I understand tourism is a vital component of the High Country’s economy, but the growth of tubing/kayaking/river adventure businesses in the past few years has gone unchecked and progressively gets worse each year.

Now, cars park, often sticking out into the road, on both sides for 1/2 mile around Green Valley Park and along many other roads down the New River. The traffic, lack of driver attention or consideration and tubers who are still intoxicated at the end of the trip are going to lead to accidents sooner or later. Not only are the roads packed with customers and shuttle vans, from the five companies (and there might be even more), but the river is also packed.

My husband and I used to love floating down the river, fishing, watching for wildlife and enjoying the beautiful, peaceful area where we are fortunate enough to live. Five years ago we would float from Castle Ford bridge to Green Valley Park. Then we started floating from Raven’s Rock to Castle Ford in order to avoid the flood of tourists.

Now, that’s not even an option. There is not a single stretch of the New River from Boone to Fleetwood that hasn’t been commercialized. I know the companies are trying to make money, but can’t there be just one section reserved for locals so we can enjoy the things that made us choose to live in this region in the first place such as nature, outdoor activities and a smaller population?

It is impossible to experience the serenity and enchantment of floating a river through a lush mountain forest when there are kayakers constantly paddling by and large groups of tubers being boisterous. The river companies deploy a new group of customers every five minutes, covering the river with yellow equipment for as far as the eye can see. The river haven I knew is no more.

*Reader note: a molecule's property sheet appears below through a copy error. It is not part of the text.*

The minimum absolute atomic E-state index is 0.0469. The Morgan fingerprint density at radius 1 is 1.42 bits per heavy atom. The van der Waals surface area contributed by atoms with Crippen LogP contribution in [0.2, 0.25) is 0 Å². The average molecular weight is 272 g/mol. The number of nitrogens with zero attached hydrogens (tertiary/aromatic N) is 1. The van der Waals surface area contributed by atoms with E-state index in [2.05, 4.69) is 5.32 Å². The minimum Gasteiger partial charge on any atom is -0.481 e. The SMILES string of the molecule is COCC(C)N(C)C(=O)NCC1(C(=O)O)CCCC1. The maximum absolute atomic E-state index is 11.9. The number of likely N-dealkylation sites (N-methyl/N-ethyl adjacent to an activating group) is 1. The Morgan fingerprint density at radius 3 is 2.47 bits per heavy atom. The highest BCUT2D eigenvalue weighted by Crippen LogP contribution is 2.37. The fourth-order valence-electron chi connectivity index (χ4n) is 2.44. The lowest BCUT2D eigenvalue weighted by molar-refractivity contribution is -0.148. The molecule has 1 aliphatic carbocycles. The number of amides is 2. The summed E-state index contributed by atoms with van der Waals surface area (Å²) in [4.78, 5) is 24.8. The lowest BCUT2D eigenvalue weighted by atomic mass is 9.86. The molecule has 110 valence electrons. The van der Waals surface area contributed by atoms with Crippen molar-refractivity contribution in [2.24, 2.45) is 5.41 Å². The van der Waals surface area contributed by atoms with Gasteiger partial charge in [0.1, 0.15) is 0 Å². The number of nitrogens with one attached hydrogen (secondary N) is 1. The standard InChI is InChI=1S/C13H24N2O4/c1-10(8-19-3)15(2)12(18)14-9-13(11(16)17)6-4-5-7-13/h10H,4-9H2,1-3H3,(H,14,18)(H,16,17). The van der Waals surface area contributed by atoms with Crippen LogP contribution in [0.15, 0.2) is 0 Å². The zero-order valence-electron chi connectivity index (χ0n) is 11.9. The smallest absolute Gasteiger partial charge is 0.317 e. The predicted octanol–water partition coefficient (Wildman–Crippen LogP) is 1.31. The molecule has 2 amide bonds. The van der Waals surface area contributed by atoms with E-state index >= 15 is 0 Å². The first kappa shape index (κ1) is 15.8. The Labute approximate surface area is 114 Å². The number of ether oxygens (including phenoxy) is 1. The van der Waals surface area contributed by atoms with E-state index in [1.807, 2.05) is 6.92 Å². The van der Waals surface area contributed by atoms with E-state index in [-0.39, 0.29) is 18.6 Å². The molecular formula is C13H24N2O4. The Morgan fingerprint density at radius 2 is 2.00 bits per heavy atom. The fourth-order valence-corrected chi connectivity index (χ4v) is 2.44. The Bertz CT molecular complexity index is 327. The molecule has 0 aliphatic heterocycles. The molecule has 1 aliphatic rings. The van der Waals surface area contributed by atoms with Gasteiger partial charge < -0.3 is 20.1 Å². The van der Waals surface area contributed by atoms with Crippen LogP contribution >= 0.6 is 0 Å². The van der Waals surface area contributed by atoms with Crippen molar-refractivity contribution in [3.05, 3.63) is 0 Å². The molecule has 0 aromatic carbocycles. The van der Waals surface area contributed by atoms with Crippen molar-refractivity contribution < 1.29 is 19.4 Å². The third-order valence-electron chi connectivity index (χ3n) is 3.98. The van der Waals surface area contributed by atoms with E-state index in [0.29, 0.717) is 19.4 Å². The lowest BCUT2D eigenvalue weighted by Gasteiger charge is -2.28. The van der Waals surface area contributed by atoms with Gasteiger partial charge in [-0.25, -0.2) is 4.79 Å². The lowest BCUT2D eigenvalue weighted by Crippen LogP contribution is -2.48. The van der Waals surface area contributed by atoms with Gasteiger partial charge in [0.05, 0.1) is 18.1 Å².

The sheer volume of people also makes me wonder about the impact on the river. Several times I have seen trash around the put-in spots used by the guide services. In fact, one time there was a dirty diaper lying on the landing area shore. There is always trash on the bottom of the river that has been dropped, too. I also worry about the unseen contaminants, such as sunscreen, being introduced into the ecosystem.

I know navigable waters are public domain, but I am unsure about the commerce regulations. Are these companies paying a tax for the use of the river from which they profit? The excursion businesses are not solely to blame for trash, but I would like to know what efforts are made by the companies to offset their impact. Do they do river clean-ups? As for their infringements on solitude, are there any regulations on their routes? Could an arrangement for a non-commercialized section be discussed?

Since the river is public domain, it is mine too, and I want to be able to actually enjoy a pristine aquatic sanctuary for years to come.

Alana Baird

Boone

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